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BLUMENBERG v. FREY

United States District Court, N.D. Illinois, Eastern Division


September 29, 2004.

KEVIN BLUMENBERG, Petitioner,
v.
SHELTON FREY, Warden, Respondent.

The opinion of the court was delivered by: JOHN W. DARRAH, District Judge

MEMORANDUM OPINION AND ORDER

Petitioner, Kevin Blumenberg, seeks a writ of habeas corpus against the Tamms Supermax Correctional Center Warden, Shelton Frey, pursuant to 28 U.S.C. § 2254. Blumenberg raises three grounds for relief: (1) the prosecutor's knowing use of false testimony against him; (2) ineffective trial counsel for allowing perjured testimony to stand; and (3) ineffective appellate counsel for failing to appeal the issue of perjured testimony. Presently before the Court is Respondent's Motion to Dismiss for untimeliness.

HISTORY

  On April 23, 1993, a jury in the Circuit Court of Cook County, Illinois, found Blumenberg guilty of first-degree murder and armed robbery. Subsequently, the court sentenced Blumenberg to terms of imprisonment of 55 years and 30 years, respectively. Blumenberg appealed his conviction and sentence to the First District Illinois Appellate Court, raising three issues: (1) the state wrongfully exercised its peremptory challenges to exclude African-Americans from Blumenberg's jury; (2) a statement used against him was the fruit of an illegal detention; and (3) the sentence he received was excessive. The Illinois Appellate Court affirmed his conviction on April 24, 1996. On that same day, Blumenberg wrote the Cook County Public Defender's Office requesting all legal documents used for his case, which he intended to use for his post-conviction petition.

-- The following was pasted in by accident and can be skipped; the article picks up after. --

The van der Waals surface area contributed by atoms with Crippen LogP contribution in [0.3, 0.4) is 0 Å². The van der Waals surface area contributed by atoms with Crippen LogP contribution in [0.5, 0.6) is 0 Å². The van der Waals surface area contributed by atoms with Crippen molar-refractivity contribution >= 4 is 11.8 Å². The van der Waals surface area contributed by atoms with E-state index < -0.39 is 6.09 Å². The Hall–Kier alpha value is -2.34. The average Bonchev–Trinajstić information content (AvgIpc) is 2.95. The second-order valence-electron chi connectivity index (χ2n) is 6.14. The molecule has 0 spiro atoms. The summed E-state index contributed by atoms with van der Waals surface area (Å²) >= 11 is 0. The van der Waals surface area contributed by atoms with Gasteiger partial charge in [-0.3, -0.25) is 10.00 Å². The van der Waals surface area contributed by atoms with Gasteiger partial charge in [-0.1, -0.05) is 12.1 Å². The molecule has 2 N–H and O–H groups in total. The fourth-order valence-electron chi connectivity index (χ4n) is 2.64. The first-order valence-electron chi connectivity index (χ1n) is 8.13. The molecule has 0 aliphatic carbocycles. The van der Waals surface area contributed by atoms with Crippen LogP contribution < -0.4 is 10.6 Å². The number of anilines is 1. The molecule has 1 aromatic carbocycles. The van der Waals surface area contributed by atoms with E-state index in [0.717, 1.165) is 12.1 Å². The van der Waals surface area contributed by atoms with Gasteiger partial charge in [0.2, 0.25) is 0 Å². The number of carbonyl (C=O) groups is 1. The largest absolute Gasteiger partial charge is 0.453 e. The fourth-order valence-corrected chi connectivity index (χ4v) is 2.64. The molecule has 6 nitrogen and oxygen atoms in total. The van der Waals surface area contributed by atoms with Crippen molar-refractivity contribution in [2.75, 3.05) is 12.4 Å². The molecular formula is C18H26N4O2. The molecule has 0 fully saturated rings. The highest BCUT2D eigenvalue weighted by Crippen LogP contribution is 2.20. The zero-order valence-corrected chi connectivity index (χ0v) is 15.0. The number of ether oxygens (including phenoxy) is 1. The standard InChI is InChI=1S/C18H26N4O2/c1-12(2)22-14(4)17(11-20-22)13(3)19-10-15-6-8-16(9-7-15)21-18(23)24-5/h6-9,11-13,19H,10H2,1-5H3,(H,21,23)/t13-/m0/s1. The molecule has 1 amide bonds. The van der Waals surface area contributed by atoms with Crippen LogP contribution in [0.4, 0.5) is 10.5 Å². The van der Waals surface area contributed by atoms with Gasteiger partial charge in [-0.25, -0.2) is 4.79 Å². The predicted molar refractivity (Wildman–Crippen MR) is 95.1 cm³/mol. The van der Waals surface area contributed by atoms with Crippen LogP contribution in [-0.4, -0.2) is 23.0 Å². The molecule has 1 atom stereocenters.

Pursuant to Illinois Supreme Court Rule 315(b), Blumenberg had 21 days, or until May 15, 1996, to file a petition for leave to appeal ("PLA") to the Illinois Supreme Court. However, Blumenberg did not seek leave to appeal the appellate court's decision to the Illinois Supreme Court, nor did Blumenberg petition for a writ of certiorari to the United States Supreme Court. Thus, his direct appeal concluded on May 15, 1996.

  On or about June 12, 1996, Blumenberg received an affidavit prepared by his grandmother, Nellie Moore, in which she states that she was never contacted by the police on January 18, 1991, contrary to the testimony at trial by a prosecution witness, Barry Costello; nor had she made a statement about her grandson (Blumenberg) having burglarized her home. Shortly thereafter, on approximately June 26, 1996, Blumenberg received a response to the letter he sent to the Cook County Public Defender's Office in April, which included a package of papers from his original trial attorney. This package included copies of legal documents relating to his case that he had never possessed prior to this date, such as the General Progress Report stating that it was co-defendant's grandmother, not Nellie Moore, who had been contacted by police officials on January 17, 1991, and had made the statements about her grandson's burglarizing her home.